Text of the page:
will reportedly launch its long-awaited entirely DRM-free music store in mid-September, according to the New York Post's sources. At launch, the online retailer plans to offer around 1 million tracks from both major labels Universal Music and EMI Group as well as songs from a large number of smaller independent labels.

Wal-Mart, the nation's biggest CD retailer, earlier this month beat Amazon to the punch by launching its own digital music store featuring DRM-free tracks from Universal and EMI at 94 cents apiece and $9.22 per album.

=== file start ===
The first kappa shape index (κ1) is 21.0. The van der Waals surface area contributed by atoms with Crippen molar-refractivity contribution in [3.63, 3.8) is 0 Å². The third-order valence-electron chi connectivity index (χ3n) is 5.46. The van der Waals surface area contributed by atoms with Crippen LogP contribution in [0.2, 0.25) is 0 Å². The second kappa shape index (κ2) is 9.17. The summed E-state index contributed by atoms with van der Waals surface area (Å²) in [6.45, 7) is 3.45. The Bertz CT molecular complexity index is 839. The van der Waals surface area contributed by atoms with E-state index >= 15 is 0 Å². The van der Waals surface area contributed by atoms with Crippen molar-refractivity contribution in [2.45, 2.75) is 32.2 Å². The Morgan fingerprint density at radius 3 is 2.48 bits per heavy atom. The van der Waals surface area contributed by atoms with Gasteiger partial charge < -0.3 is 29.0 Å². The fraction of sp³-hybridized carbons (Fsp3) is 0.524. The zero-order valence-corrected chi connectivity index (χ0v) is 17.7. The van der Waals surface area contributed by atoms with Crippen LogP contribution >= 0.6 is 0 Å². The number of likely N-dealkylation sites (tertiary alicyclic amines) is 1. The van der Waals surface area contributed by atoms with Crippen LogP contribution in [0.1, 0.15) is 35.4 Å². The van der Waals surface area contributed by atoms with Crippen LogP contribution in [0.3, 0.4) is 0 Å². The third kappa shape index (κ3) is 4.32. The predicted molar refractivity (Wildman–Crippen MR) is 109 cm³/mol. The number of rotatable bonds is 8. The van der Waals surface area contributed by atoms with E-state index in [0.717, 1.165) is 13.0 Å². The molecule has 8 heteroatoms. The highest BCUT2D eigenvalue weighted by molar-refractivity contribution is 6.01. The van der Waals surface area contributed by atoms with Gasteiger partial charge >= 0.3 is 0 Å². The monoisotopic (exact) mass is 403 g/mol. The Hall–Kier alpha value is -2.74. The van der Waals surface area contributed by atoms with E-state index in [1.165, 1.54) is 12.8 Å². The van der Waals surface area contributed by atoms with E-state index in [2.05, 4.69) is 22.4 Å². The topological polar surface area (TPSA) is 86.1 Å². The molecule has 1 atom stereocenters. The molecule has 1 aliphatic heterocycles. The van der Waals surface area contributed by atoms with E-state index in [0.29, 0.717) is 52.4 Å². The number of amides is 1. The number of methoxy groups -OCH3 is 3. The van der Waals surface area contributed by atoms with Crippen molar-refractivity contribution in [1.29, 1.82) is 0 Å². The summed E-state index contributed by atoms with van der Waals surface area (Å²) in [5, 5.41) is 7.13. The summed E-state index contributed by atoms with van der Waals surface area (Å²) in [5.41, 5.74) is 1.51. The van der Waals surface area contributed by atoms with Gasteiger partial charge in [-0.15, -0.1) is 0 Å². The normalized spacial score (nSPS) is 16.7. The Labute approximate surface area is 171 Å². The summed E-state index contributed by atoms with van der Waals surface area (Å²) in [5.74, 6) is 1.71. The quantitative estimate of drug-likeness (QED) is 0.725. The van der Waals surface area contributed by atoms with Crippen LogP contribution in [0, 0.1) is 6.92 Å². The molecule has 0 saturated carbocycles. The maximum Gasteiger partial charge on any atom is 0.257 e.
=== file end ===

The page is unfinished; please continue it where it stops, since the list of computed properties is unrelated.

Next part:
Amazon is set to challenge iTunes with a two-tiered pricing format, charging 99 cents for new and popular songs and 89 cents for others, while albums are expected to cost between $7.99 and $9.99. The store will offer songs in the iPod-friendly MP3 format, giving owners of the popular music player an alternative source for music besides iTunes.